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What Contamination?

J. Greg Myers Bellefonte
Centre Daily News
September 21, 2010

History professor John Paul Rossi correctly states in his Sept. 15 column that oil and gas drilling is a dirty and dangerous process. But thankfully, some are willing to leave the classroom and brave the elements to provide natural gas to warm our homes and fuel our factories.

He is incorrect in his accusation that hydraulic fracturing can “badly damage vast stretches of the state’s land and water.” Hydraulic fracturing is occurring in the Marcellus Shale at depths ranging from 4,000 to 9,000 feet, far below the horizons of all aquifers in the state.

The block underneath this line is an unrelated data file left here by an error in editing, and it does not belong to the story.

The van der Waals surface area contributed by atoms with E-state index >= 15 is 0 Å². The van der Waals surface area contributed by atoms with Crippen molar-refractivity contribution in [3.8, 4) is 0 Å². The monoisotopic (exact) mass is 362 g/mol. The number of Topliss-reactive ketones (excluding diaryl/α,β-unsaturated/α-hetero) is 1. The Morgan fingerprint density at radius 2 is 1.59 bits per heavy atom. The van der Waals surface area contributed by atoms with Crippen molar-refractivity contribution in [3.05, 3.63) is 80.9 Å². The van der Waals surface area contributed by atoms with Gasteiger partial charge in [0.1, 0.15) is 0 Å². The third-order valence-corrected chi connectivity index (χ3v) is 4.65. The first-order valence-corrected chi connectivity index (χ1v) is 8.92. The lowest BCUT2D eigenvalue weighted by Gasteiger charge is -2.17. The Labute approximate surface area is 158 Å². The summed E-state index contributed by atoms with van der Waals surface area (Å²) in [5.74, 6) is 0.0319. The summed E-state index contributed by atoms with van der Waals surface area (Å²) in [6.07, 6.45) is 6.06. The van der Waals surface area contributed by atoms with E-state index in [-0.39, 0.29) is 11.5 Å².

Frac fluid is isolated from fresh water horizons by steel casing cemented to the rock and steel tubing. Some frac fluid along with Marcellus formation water is intentionally returned to the surface where it is contained and disposed of in accordance with state Department of Environmental Protection requirements.

With all the accusations from the hypercritical environmental community, there has yet to be a confirmed incident of contamination from hydraulic fracturing.

The responsible development of the Marcellus resources provides unequaled economic opportunity for thousands of Pennsylvanians — economic opportunity that will allow children to attend Penn State, where they can be lectured by a history professor who has become an expert in petroleum and natural gas engineering.